What exactly is a FIFA addict? Someone who plays the game religiously every day? Well, it seems one teenager has redefined the term after spending his parent’s life savings on the game’s loot boxes.
Over the last few years, loot boxes have become increasingly common in popular video games despite addiction concerns and warnings from governments and gambling committees. Of course, even with the call for stronger regulations, there are many titles who continue to offer random consumable virtual items. One such game is Electronic Art’s FIFA 20.
Jonathan Peniket, a self-confessed FIFA addict, spent a whopping $3000 buying random player packs to secure a strong winning team on the FIFA 20.
According to a recent article on the BBC, Peniket became addicted to playing and purchasing loot boxes when his mom was diagnosed with cancer.
“I have loved video games since I was a child. I remember waking up early on weekends and heading straight downstairs to play FIFA 05 with the sound off so that I wouldn’t wake my parents,” says Jonathan. “Now 21, I am fortunate to have made some of my closest friends online.”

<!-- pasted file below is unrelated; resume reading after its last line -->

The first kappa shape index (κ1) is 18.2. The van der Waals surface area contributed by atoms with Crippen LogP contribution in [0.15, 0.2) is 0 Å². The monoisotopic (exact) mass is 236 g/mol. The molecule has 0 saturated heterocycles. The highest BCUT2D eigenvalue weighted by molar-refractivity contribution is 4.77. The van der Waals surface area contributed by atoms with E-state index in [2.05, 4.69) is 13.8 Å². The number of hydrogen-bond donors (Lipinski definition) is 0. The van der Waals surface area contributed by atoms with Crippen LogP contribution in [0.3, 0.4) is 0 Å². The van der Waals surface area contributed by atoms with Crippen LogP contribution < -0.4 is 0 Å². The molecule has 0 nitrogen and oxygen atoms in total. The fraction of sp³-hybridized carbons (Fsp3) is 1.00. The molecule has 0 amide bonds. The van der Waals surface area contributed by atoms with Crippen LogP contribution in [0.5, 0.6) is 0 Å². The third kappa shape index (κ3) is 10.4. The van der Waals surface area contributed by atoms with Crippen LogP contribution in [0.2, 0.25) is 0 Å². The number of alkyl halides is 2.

Peniket goes further to explain that loot box gambling on the soccer simulation game led to one of the worst experiences of his life and soon became an uncontrollable addiction.
“In 2009, EA Sports launched the Ultimate Team game mode in their FIFA series. It’s like a huge online football trading card game, and users can then add these players to their teams. Better players give you an advantage, and there is a virtual currency and market where these cards are traded. You can buy packs containing a random selection of cards.”
It wasn’t long until the money started running out.
“I was spending £30 at a time, then £40, then £50. By the time my card began to block my transactions, I was throwing £80 into the game four or five times a night.”
Electronic Arts continues to deny that any aspect of FIFA constitutes gambling and argue that making purchases are entirely optional.
Of course, they aren’t the only company offering loot boxes. This slot machine-style system is very popular, especially in free-to-download games. In fact, in 2019, about 20% of all games rated PEGI had in-game purchases. That’s pretty shocking.
There have already been many steps taken to warn players of the dangers of loot boxes. Video game ratings in the UK and other parts of the world will warn gamers on the game’s cover and menus if a game has any random paid-for items. Other countries have taken it a step further and banned all video game loot boxes.